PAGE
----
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Low-Frequency Noise Study and Surface Wave Enhancement Using Data from Large and Small Aperture Arrays,

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The detection and parameter estimation of surface waves originating from earthquakes and explosions are important procedures in nuclear test monitoring with seismic arrays, usually performed on a routine on-line basis. For small teleseismic and far regional events performing these procedures is often complicated because weak low-frequency surface waves from these events are as a rule registered against a background of temporally and spatially correlated seismic noise with a frequency spectrum overlapping that of the event surface waves. Low frequency LF seismic noise has two explicit components the first is transient and propagates as surface waves the second has the features of a scattered field. The statistical properties of a LF noise field are affected by meteorological factors and vary in time. In this work we investigated temporal and spatial features of the LF seismic noise below 0.5 Hz based on records of long period instruments of large and small aperture arrays 6 z-component sensors of the NORSAR array, 11 similar sensors of the Grafenberg array, and 12 3-component very broad band sensors of the Geyokcha PASSCAL small aperture array. For assessment of noise field spatial correlation we evaluated noise coherence functions for array sensor pairs and implemented high resolution wide-band F-K analysis. The latter allows us to estimate azimuths and apparent velocities of the transient noise component of frequency 0.04-0.07 Hz which was observed at all the arrays and to confirm its origin as surface waves generated by sea shore surf. As an example, for the Geyokcha array the noise coherency for different sensors was to be greater than 0.8 in the frequency band 0.-1. Hz.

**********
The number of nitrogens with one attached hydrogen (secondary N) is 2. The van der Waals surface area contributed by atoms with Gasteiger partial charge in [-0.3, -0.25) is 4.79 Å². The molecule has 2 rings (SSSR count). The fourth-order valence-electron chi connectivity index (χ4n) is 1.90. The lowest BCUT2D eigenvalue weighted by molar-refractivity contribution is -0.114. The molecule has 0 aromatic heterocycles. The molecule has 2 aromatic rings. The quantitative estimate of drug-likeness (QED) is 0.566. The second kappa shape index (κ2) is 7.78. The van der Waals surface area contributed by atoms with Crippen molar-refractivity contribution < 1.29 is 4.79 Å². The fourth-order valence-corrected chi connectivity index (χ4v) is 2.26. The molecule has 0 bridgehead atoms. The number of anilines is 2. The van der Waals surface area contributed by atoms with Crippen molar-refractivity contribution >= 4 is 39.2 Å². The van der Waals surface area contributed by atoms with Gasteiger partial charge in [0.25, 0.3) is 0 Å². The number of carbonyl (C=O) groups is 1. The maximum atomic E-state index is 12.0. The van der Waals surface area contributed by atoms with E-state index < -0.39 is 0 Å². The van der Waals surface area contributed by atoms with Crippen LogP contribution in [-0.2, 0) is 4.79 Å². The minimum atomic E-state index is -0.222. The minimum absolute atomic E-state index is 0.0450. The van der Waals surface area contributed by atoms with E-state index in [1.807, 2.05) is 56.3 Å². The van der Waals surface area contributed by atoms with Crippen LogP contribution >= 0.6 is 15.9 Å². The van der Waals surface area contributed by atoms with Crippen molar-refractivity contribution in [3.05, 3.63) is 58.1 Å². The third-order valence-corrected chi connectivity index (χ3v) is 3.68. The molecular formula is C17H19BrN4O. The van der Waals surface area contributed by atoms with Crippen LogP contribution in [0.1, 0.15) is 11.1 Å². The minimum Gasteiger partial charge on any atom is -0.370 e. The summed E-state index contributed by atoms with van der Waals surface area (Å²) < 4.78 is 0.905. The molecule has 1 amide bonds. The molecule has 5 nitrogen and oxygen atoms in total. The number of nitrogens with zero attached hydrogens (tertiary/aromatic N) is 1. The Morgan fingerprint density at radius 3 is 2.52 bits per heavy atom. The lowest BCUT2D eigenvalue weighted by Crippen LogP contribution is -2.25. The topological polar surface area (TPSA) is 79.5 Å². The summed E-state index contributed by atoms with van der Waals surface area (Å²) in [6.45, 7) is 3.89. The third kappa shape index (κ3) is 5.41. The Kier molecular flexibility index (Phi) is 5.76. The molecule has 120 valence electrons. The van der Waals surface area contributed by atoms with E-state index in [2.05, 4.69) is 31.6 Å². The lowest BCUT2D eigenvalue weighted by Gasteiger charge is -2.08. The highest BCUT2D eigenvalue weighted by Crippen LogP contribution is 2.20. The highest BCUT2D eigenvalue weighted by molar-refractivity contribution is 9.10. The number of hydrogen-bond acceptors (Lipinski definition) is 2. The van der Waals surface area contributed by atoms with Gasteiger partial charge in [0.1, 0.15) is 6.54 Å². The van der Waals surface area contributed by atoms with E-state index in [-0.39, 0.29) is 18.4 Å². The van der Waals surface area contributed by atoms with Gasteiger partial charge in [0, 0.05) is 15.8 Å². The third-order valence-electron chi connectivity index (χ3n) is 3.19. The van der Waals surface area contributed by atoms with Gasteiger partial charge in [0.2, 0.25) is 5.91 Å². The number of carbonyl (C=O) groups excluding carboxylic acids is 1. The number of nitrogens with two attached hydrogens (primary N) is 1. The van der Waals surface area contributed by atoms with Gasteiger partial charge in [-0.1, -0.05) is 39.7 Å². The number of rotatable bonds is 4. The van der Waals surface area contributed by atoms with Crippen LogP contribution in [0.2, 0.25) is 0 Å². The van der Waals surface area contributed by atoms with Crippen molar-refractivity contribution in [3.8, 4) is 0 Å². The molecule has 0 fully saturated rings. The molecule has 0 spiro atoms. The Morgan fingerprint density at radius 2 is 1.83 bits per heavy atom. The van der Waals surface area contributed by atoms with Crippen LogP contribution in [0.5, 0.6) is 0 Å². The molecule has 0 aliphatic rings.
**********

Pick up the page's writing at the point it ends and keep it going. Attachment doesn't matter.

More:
Subject Categories:

  • Government and Political Science
  • Seismology
  • Computer Programming and Software
  • Seismic Detection and Detectors
  • Nuclear Weapons
  • Acoustics

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